Yeah, but she was a pain in the asp.
--
Sid (Make sure Matron is away when you reply)
BrritSki
2019-08-10 07:24:12 UTC
Permalink
Post by Sid Nuncius
Post by BrritSki
Post by Jim Easterbrook
Post by Mike
Post by SODAM
Post by Mike
Needles used in cataract surgery have been found amongst relics of
Egyptian digs.
How do the archaeologists know the needles were used for cataract surgery?
They found the needles which were curved in shape and worked out that
the Egyptians had been using them for cataract surgery more than 2,000
years before our NHS came along.
Some surgeons are quite resistant to new techniques.
What was Cleopatra's needle used for?
Her mummy needed it.
Yeah, but she was a pain in the asp.
Really ? I hadn't kept abreast of the situation.
Mike
2019-08-10 11:42:02 UTC
Permalink
Post by BrritSki
Post by Sid Nuncius
Post by BrritSki
Post by Jim Easterbrook
Post by Mike
Post by SODAM
Post by Mike
Needles used in cataract surgery have been found amongst relics of
Egyptian digs.
How do the archaeologists know the needles were used for cataract surgery?
They found the needles which were curved in shape and worked out that
the Egyptians had been using them for cataract surgery more than 2,000
years before our NHS came along.
Some surgeons are quite resistant to new techniques.
What was Cleopatra's needle used for?
Her mummy needed it.
Yeah, but she was a pain in the asp.
Really ? I hadn't kept abreast of the situation.
It is that dirty windscreen of yours - I think you need to use your
windscreen vipers.
--
Toodle Pip
J. P. Gilliver (John)
2019-08-10 12:23:19 UTC
Permalink
[]
Post by Mike
Post by BrritSki
Post by Sid Nuncius
Post by BrritSki
Post by Jim Easterbrook
Post by Mike
the Egyptians had been using them for cataract surgery more than 2,000
years before our NHS came along.
Some surgeons are quite resistant to new techniques.
What was Cleopatra's needle used for?
Her mummy needed it.
Yeah, but she was a pain in the asp.
Really ? I hadn't kept abreast of the situation.
It is that dirty windscreen of yours - I think you need to use your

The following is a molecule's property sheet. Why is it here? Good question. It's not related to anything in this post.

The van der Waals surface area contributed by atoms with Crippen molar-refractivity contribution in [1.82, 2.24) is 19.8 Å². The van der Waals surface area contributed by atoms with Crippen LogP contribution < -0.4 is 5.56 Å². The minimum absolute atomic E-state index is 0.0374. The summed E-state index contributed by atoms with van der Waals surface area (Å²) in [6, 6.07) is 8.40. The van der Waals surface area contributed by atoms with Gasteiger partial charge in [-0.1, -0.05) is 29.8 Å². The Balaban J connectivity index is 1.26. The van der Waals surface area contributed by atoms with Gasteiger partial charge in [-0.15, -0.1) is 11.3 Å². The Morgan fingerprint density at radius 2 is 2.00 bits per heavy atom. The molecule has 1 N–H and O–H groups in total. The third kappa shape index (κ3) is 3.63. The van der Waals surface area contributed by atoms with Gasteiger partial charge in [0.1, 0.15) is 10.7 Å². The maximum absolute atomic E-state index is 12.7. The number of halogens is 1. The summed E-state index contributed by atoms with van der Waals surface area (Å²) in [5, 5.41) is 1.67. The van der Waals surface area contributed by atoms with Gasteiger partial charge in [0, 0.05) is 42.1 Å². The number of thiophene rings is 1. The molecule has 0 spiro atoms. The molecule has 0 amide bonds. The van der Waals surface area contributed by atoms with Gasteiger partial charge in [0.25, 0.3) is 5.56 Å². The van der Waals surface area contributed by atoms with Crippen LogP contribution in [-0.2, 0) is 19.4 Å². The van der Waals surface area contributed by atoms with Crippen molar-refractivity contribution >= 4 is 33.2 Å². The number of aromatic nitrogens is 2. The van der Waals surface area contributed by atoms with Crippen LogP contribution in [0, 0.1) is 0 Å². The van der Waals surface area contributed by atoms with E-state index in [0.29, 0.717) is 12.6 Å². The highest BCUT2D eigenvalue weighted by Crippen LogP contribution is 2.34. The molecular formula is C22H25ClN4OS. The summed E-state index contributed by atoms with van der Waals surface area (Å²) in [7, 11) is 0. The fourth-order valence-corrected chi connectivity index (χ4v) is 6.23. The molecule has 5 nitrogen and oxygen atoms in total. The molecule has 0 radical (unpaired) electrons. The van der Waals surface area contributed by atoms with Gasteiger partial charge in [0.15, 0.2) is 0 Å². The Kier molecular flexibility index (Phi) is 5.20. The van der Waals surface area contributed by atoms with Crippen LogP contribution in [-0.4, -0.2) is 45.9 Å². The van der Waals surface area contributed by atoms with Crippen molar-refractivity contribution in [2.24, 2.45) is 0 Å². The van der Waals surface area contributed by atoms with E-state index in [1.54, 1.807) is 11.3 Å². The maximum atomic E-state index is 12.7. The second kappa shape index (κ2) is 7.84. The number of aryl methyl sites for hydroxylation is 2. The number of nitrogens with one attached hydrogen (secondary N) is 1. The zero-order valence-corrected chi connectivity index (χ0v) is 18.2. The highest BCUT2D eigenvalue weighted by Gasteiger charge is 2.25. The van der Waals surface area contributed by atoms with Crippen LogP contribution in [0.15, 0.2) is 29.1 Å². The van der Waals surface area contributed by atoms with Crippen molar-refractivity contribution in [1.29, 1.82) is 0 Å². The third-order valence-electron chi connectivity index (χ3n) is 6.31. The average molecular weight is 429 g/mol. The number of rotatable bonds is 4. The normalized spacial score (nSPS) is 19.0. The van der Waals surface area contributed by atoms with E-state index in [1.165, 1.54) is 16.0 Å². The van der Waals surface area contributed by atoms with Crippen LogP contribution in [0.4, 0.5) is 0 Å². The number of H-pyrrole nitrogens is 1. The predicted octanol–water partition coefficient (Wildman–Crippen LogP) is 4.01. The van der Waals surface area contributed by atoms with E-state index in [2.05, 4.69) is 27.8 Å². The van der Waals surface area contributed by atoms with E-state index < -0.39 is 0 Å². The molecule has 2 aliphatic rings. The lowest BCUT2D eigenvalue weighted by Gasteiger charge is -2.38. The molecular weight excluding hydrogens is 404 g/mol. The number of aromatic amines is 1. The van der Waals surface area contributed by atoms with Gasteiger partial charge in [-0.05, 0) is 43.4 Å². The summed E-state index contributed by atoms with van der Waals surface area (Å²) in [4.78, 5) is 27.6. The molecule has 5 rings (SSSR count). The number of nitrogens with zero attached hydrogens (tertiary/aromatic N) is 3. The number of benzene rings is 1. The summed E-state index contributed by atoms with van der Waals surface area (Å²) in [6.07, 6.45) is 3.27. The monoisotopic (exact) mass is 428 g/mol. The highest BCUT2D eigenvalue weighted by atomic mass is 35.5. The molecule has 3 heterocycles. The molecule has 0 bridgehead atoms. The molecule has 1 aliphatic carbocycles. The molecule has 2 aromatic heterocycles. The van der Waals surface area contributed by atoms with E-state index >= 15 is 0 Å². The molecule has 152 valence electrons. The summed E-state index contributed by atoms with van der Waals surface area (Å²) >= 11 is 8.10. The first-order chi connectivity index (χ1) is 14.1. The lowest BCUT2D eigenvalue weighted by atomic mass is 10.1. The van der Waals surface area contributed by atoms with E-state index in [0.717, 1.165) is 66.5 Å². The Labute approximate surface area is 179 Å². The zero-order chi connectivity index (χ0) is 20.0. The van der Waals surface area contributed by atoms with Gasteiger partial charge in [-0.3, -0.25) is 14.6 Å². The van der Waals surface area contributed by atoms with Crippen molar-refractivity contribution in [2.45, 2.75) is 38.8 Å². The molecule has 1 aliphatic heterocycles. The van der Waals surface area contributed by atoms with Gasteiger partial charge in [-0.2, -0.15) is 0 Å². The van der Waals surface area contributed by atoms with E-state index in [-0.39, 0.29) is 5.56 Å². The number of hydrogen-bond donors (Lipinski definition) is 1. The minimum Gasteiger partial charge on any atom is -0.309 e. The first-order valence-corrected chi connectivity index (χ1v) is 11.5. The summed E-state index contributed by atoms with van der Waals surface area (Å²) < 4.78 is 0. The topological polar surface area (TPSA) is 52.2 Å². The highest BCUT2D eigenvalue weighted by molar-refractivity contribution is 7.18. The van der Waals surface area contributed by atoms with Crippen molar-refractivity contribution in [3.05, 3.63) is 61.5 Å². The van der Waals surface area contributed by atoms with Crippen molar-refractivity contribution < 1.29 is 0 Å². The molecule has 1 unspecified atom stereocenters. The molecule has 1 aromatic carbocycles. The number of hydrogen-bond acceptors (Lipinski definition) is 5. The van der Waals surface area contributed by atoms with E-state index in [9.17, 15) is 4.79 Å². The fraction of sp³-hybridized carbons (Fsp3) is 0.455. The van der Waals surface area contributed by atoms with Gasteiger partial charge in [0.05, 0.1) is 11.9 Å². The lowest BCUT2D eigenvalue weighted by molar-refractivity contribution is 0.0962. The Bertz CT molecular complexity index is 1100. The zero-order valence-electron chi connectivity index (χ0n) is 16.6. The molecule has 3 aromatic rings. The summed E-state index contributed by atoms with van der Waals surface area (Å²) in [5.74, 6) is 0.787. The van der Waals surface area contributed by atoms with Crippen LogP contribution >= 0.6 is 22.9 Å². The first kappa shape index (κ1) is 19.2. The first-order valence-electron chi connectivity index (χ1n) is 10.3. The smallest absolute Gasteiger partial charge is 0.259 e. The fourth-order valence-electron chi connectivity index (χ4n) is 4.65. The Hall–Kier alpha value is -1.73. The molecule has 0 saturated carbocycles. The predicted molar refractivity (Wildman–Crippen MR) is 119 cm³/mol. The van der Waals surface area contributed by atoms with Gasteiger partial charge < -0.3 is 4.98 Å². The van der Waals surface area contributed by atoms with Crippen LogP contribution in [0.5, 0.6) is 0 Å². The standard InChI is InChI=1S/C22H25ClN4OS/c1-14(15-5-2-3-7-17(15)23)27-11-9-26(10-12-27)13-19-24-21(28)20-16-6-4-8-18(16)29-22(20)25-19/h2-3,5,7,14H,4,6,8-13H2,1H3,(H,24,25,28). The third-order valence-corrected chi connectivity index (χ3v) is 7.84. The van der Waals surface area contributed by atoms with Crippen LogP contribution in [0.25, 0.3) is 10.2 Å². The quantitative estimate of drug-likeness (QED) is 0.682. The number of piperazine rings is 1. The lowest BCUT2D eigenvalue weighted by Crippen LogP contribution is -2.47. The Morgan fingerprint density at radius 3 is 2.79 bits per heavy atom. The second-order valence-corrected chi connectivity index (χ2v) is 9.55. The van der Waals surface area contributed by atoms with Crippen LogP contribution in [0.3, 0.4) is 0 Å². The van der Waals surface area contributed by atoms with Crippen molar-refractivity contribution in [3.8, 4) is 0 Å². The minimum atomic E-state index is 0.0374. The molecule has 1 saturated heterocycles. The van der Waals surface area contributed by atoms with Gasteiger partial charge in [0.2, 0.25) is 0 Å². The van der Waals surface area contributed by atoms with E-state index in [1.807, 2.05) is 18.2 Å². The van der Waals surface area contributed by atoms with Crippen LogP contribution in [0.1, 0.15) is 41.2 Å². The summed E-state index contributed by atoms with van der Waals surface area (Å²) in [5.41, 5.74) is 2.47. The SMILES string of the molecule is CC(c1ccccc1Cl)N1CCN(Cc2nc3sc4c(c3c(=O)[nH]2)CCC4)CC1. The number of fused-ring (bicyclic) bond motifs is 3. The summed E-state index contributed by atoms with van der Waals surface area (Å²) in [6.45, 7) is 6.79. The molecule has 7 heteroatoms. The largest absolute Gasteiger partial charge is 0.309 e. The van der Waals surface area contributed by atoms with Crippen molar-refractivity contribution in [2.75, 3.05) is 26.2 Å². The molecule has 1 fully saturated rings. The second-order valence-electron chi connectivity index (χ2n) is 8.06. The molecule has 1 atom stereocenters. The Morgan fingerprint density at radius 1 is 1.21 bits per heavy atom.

windscreen vipers.
Any mention of Cleopatra always makes me think of the Carry On version,
starring the then-gorgeous Amanda Barrie, as a very dippy Cleo. IMO
probably one of the top Carry Ons (along with Khyber) - and of course
includes the famous "infamy!" line.

I think it was shot on the same sets as the huge-budget one with Burton
and Taylor, before they were dismantled; normal for the CarryOns, which
always saved a bob when they could.
--
J. P. Gilliver. UMRA: 1960/<1985 MB++G()AL-IS-Ch++(p)***@T+H+Sh0!:`)DNAf

I don't see the requirement to upset people. ... There's enough to make fun of
without offending. - Ronnie Corbett, in Radio Times 6-12 August 2011.
Mike
2019-08-10 12:27:50 UTC
Permalink
Post by J. P. Gilliver (John)
[]
Post by Mike
Post by BrritSki
Post by Sid Nuncius
Post by BrritSki
Post by Jim Easterbrook
Post by Mike
the Egyptians had been using them for cataract surgery more than 2,000
years before our NHS came along.
Some surgeons are quite resistant to new techniques.
What was Cleopatra's needle used for?
Her mummy needed it.
Yeah, but she was a pain in the asp.
Really ? I hadn't kept abreast of the situation.
It is that dirty windscreen of yours - I think you need to use your
windscreen vipers.
Any mention of Cleopatra always makes me think of the Carry On version,
starring the then-gorgeous Amanda Barrie, as a very dippy Cleo. IMO
probably one of the top Carry Ons (along with Khyber) - and of course
includes the famous "infamy!" line.
I think it was shot on the same sets as the huge-budget one with Burton
and Taylor, before they were dismantled; normal for the CarryOns, which
always saved a bob when they could.
That line spoken by Kenneth Williams often features in programmes, even to
this day.
--
Toodle Pip
Jim Easterbrook
2019-08-10 12:33:06 UTC
Permalink
Post by J. P. Gilliver (John)
I think it was shot on the same sets as the huge-budget one with Burton
and Taylor, before they were dismantled; normal for the CarryOns, which
always saved a bob when they could.
Not just Carry Ons, it's commonplace in Hollywood. A quick web search
will find numerous examples.
--
Jim <http://www.jim-easterbrook.me.uk/>